Christmas Holidays and First Week of Term 2

People always say that going home for Christmas for the first time after going to university is very weird. It’s understandable – it’s not your home anymore in that you’ve become out of touch with the routines and not all of your things are there, plus you’ve become used to fending for yourself and being more independent.

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I didn’t really register any of this weirdness when I got back. I caught up with my family on the evening I arrived back, and then sprung straight back into going over my notes and revising for the exams I’ve had this week, doing Christmas decorating and shopping, and doing a variety of concerts with bands I was in before leaving home.

I went to my Grandparents’ over Christmas and New Year, and struggled to fit in the amount of work I wanted to do, which I found very stressful. Even then, it didn’t seem weird for me, because this is what I’ve done at this time of year for a long time, and I’m used to doing at least some work while there.

What I did find strange was going back to university. It’s this place that you’ve lived for three months, and in my case absolutely loved (but for the difficulty of the work, which I plan on writing about soon), but then left for an entire month. It seems like the dim and distant past, almost a dream. So it’s scary to go back there and try to fit in to life there when it hasn’t been hammered quite so persistently into you. What if your friends have forgotten you? Or you’ve changed back to the person you were before uni over the holidays?

This week I’ve had exams at university, so I’ve been able to focus on them and not think about how strange everything is, and at the beginning of the Christmas holidays I was very busy too, so I think this is why I’m finding everything more normal than others. It’s been easy to slot back into the routine of life, and I wonder why I worried about it at all.

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Visiting the Grandparents

We visit my grandparents on my dad’s side of the family about two to three times a year and I dread seeing them.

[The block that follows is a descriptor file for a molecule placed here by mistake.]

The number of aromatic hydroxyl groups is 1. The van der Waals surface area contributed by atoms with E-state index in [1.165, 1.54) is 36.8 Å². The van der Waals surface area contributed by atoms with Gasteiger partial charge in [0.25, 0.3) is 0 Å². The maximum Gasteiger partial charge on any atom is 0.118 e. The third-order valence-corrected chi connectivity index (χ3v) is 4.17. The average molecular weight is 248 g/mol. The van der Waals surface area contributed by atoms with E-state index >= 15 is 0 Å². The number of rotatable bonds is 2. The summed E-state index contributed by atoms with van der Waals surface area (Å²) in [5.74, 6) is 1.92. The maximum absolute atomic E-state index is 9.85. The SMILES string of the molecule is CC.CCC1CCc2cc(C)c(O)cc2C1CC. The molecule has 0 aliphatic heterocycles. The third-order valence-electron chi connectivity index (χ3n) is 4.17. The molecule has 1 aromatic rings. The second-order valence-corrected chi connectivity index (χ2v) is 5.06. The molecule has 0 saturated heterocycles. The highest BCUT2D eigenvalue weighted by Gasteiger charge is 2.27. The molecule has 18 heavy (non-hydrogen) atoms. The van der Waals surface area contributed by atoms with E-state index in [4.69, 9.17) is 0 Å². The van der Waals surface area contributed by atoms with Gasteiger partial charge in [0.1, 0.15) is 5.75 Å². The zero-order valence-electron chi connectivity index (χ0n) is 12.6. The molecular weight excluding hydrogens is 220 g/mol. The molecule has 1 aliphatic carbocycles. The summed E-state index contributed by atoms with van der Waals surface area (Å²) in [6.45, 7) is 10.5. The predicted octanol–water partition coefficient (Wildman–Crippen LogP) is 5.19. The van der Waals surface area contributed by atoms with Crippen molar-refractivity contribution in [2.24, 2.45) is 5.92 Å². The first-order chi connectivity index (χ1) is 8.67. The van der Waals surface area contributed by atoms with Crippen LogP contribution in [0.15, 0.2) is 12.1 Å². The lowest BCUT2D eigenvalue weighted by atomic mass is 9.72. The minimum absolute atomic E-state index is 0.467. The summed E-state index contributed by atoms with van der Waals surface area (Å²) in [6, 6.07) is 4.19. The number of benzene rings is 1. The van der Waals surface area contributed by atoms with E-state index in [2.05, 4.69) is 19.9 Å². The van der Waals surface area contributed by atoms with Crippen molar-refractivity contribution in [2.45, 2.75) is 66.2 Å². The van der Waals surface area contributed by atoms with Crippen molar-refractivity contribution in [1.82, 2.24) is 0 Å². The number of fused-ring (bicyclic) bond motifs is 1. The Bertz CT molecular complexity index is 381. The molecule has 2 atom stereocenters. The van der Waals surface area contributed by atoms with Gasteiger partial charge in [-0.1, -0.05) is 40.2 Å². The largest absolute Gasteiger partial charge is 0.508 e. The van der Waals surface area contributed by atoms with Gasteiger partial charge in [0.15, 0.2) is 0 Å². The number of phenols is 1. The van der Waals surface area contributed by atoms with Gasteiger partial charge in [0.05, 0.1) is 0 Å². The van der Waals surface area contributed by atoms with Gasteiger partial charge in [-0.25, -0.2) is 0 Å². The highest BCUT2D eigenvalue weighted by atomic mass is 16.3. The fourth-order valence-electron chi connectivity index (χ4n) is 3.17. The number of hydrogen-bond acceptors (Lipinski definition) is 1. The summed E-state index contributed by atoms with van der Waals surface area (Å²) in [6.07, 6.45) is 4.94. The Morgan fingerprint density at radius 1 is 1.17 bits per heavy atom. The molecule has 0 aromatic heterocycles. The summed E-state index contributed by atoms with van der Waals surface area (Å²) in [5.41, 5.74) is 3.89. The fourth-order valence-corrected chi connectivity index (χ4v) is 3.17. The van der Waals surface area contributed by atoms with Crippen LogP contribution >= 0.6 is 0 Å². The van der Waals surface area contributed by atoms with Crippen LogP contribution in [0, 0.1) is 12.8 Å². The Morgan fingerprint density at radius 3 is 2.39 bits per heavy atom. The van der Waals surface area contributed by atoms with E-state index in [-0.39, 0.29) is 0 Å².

My grandma’s never really liked me, and seems to get on very well with my younger sister and have a huge problem with me. In fact the first thing she said to me when we visited a couple of days ago was that she was sure the reason we were so late (we arrived bang on time) was because I wanted a lie in. I used to try so hard to win her approval, practically starving myself when we were there lest she repeat what she once said, that I needed to keep an eye on what I was eating because there comes a time when we don’t need it. 

She’s fond of backhanded compliments, often saying things like ‘I really like that outfit. That one last time we saw you wasn’t very nice was it? I was worried you weren’t going to turn out very well’. I remember once we visited for the weekend, and for the entire weekend she didn’t once criticise me. I was thrilled! Until I overheard her bitching about me to my parents just before we left.

Twice a year, for birthdays and Christmas, I get a long letter with some ‘life guidance’ from her, filled with criticisms and exemplary extracts from her life story to show me how things should be done. I wouldn’t mind half as much if my sister didn’t receive pages of praise and congratulations. 

I try so hard to love my grandma, and I try never to show her how much she hurts me, and I know that this is the right thing to do, but it’s just so hard! I hope over time it’ll get easier (it’s been 18 years though…)